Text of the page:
An oft criticism of SaaS companies is they don’t make money. The 40% rule is a tidy way of explaining why this is okay (during early years) for the sake of growth. (For a deeper dive on the SaaS model, it’s revenue recognition schedule, and what this means for profits, check out this primer from A16Z’s Scott Kupor and Preethi Kasireddy.)
The 40% rule:
Annual revenue growth rate + operating margin should equal 40%.
If you’re above 40%, even better.
In other words, if you’re growing at 40% a year, you should be breaking even (or better) on operating margin. If you’re growing at 100% a year, you can afford to operate at an operating margin loss of 60%.
Here’s a number of well-known SaaS companies and their GROM (growth rate + operating margin) scores at their S-1 filing date.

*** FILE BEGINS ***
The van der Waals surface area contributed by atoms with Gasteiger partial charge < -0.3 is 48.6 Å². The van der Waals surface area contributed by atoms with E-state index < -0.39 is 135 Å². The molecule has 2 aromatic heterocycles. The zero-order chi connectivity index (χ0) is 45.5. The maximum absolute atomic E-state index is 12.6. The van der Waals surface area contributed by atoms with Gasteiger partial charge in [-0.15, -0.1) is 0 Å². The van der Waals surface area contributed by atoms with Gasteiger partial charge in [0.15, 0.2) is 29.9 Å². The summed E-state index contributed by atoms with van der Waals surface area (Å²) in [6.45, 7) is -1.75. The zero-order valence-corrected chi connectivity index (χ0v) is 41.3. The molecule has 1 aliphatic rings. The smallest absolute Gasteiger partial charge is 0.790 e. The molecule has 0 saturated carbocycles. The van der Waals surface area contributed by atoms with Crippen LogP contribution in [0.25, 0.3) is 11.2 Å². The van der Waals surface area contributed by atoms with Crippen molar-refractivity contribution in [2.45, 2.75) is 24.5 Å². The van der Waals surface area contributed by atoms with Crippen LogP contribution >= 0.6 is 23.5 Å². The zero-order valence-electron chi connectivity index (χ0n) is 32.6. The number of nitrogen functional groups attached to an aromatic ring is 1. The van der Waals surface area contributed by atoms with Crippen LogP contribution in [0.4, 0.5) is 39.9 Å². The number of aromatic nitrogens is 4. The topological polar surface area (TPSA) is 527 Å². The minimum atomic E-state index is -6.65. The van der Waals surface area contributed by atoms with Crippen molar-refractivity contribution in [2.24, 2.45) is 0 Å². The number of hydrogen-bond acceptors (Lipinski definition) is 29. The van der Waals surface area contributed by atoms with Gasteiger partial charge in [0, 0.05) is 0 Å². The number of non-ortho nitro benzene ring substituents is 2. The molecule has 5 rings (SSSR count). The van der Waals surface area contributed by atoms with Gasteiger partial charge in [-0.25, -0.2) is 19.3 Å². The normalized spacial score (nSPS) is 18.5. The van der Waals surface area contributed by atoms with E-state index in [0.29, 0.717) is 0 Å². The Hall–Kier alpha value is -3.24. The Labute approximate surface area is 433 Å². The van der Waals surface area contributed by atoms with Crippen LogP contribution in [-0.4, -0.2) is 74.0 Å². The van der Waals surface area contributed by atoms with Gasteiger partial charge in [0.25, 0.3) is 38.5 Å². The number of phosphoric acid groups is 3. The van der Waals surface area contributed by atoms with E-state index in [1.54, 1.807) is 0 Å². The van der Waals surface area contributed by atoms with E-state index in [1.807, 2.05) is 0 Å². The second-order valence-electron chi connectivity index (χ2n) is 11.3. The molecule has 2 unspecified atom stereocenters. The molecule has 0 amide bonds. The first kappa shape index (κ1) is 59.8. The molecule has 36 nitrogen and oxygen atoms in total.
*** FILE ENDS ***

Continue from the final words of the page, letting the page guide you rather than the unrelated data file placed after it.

GROM balances growth rate and operating margin. As an example, a company like Atlassian that spread via word of mouth (lower marketing costs and improved operating margin) is rewarded; conversely, Box, despite a growth rate that’s double that of Atlassian, is punished because of an operating margin deficit that outpaces the growth rate it serves.
The 40% rule also prescribes the long-term arc for SaaS companies, in which early years are spent in hyper growth mode, losing money, and later years are spent optimizing profits after the growth curve has started to flatten.
As an example, here’s Salesforce’s GROM score plotted since they went public in 2003.
Next time you’re wondering how a SaaS IPO might fare, try GROM. The sweet spot is 40%.